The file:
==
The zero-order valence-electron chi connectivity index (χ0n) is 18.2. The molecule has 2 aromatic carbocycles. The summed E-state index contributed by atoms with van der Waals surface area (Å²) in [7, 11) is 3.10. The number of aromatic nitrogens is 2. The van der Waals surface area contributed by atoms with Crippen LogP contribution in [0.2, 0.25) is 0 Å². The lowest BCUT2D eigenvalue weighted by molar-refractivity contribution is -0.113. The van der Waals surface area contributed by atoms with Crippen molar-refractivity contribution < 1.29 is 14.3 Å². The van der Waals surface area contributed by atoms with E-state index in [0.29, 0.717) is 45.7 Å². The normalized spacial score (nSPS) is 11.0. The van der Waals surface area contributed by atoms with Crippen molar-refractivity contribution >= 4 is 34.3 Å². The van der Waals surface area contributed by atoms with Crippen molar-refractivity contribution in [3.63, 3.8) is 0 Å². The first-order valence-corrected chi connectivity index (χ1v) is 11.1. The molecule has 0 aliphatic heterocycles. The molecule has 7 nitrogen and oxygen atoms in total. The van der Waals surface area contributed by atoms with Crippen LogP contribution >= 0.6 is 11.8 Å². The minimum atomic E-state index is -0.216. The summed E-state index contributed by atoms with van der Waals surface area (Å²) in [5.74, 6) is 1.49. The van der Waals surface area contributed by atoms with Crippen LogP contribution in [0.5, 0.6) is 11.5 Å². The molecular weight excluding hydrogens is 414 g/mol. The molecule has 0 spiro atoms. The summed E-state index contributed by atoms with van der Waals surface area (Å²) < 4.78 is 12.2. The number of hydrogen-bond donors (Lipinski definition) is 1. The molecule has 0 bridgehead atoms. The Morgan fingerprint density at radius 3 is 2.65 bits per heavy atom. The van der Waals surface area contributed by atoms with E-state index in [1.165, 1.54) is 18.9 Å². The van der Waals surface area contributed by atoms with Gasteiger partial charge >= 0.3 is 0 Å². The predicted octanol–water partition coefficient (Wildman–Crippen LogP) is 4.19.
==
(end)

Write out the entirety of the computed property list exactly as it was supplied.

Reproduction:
The zero-order valence-electron chi connectivity index (χ0n) is 18.2. The molecule has 2 aromatic carbocycles. The summed E-state index contributed by atoms with van der Waals surface area (Å²) in [7, 11) is 3.10. The number of aromatic nitrogens is 2. The van der Waals surface area contributed by atoms with Crippen LogP contribution in [0.2, 0.25) is 0 Å². The lowest BCUT2D eigenvalue weighted by molar-refractivity contribution is -0.113. The van der Waals surface area contributed by atoms with Crippen molar-refractivity contribution < 1.29 is 14.3 Å². The van der Waals surface area contributed by atoms with E-state index in [0.29, 0.717) is 45.7 Å². The normalized spacial score (nSPS) is 11.0. The van der Waals surface area contributed by atoms with Crippen molar-refractivity contribution >= 4 is 34.3 Å². The van der Waals surface area contributed by atoms with Crippen molar-refractivity contribution in [3.63, 3.8) is 0 Å². The first-order valence-corrected chi connectivity index (χ1v) is 11.1. The molecule has 0 aliphatic heterocycles. The molecule has 7 nitrogen and oxygen atoms in total. The van der Waals surface area contributed by atoms with Crippen LogP contribution >= 0.6 is 11.8 Å². The minimum atomic E-state index is -0.216. The summed E-state index contributed by atoms with van der Waals surface area (Å²) in [5.74, 6) is 1.49. The van der Waals surface area contributed by atoms with Crippen LogP contribution in [0.5, 0.6) is 11.5 Å². The molecular weight excluding hydrogens is 414 g/mol. The molecule has 0 spiro atoms. The summed E-state index contributed by atoms with van der Waals surface area (Å²) < 4.78 is 12.2. The number of hydrogen-bond donors (Lipinski definition) is 1. The molecule has 0 bridgehead atoms. The Morgan fingerprint density at radius 3 is 2.65 bits per heavy atom. The van der Waals surface area contributed by atoms with E-state index in [1.165, 1.54) is 18.9 Å². The van der Waals surface area contributed by atoms with Gasteiger partial charge >= 0.3 is 0 Å². The predicted octanol–water partition coefficient (Wildman–Crippen LogP) is 4.19.